Consider this scenario:
In the darkest depths of our curricular consciousness, commercial textbook and test publishers are lurking, holding the minds of our children captive to their evil, moneymaking agendas. Try as they might, teachers, administrators and state policymakers have only the bleakest hope of bringing new words and new ideas to these starving minds, for they are bound to one “basal’’ text, from which the rules of the land are written, and hence to one, grueling standardized test that arrives every April, blighting the springtime of children. How brutal it is for those who truly seek to impart learning and wisdom, how cruel to be held in the vise of the capitalist monster!
Such fear and loathing could only be spawned by Susan Harman’s imaginative commentary, [“The Basal Conspiracy,’' March] in which we are confronted with a nightmare scenario where commercial text and test publishers have enslaved the education community by holding it in a vise of monopolistic control. As compelling as this Orwellian vision might be on the midnight creep show, it becomes no more frightening than a paper tiger in the light of day, once the real truths are told.
The first suggestion in Harman’s story is that publishers of basal texts and standardized tests control everything that is taught to our nation’s K-8 students by strong-arming districts, counties, and states to use, and reuse, materials into which they have made substantial investments. The publishers of basal texts and standardized tests, she says, effectively control curricula because the districts and counties can’t afford to change patterns built up over previous years.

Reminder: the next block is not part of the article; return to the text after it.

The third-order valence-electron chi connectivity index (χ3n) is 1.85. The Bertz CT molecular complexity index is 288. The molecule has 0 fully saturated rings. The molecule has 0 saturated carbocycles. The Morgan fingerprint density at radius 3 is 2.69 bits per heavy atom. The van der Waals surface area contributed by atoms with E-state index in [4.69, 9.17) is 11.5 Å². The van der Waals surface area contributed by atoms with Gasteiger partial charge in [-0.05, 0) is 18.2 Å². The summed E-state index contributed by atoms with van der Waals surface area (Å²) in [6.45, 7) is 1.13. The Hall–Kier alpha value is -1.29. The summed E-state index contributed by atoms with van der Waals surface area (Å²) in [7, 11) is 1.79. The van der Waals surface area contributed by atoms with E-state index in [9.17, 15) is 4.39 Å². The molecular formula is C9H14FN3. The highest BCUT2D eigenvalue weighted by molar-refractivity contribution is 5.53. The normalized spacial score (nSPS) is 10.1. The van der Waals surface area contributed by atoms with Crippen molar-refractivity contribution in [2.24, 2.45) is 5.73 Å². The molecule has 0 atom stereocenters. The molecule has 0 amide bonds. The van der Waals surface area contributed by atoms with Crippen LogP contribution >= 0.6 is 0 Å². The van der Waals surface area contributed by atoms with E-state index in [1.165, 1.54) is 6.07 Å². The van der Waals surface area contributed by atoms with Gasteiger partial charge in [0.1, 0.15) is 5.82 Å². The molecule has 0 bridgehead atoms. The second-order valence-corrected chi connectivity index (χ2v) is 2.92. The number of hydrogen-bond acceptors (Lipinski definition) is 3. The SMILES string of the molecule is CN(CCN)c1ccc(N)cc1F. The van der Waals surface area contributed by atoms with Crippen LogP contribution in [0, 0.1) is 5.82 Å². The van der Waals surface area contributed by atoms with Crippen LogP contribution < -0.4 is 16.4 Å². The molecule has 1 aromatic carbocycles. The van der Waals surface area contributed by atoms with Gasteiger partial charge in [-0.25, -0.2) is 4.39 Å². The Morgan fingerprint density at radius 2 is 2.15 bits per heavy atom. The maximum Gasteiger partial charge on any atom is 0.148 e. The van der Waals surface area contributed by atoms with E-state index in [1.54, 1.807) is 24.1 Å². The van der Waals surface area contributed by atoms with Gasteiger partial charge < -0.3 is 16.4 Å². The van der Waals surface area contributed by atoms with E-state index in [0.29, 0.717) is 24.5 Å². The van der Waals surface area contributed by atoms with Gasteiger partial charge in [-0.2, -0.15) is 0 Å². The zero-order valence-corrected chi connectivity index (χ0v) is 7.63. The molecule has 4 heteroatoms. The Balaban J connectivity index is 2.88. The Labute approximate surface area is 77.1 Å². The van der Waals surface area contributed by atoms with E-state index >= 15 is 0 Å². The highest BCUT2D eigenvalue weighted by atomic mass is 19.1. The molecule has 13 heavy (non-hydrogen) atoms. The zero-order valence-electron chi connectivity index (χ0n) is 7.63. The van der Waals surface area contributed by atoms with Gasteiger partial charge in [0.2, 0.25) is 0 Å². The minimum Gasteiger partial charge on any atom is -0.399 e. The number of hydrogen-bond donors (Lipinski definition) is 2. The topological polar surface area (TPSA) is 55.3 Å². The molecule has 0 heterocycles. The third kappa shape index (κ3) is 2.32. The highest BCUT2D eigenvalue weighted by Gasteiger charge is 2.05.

Exactly the opposite is true.
Curriculum standards are set by state panels made up of curriculum experts, teachers, and administrators long before any investigation is made into the selection of the basal texts and tests available in the marketplace. Once the curricula are determined, states select products from a market involving upward of 30 basal publishers. The state’s stamp of approval is typically given to a list of several different basals. From this list, individual school districts select the basals that best match their curricula.
Unwittingly or not, Harman clearly insults teachers by intimating that they are forced to blindly follow the basals, without any regard to their own experience or creativity. The plot thickens, she suggests, when their school districts are compelled to buy norm-referenced tests “made by the very same people who make the texts.’' The far lessthan-ominous truth is that there are essentially three companies making tests, and all three operate independently of their parent companies--which are among the 30 or so overall that develop basal texts. The test development and text development divisions operate in separate parts of the country, with separate staffs and editors. Any company that tied its standardized tests only to its own basal texts would effectively limit its market share to areas where its texts are used. The only real way test publishers can keep their products and companies strong is by ensuring that they accurately reflect the curriculum standards they are expected to measure, and that they are able to meet the very stiff competition in a marketplace in which the nation’s educators and policymakers have the freedom to choose the best products.
The test publishing industry is even further driven by the experts within the education community. No publisher in its right mind would invest millions of dollars into research and development of its tests without first asking the prospective buyer what the purpose of the test will be.
The further assertion that standardized tests such as the California Achievement Test and the Comprehensive Test of Basic Skills, both made by CTB Macmillan/McGraw-Hill, are responsible for “blighting the springtime of children,’' is not only melodramatic but also absurd. Public schools typically give standardized tests to about one-third of their students every year for about three hours. These test results have nothing to do with reward or punishment, nor do they affect the grades on report cards. Instead, they are used as a critical measure of achievement to assess student needs and to enhance interaction between the school and the student and as an accountability tool for parents and others interested in evaluating their children’s overall progress in school.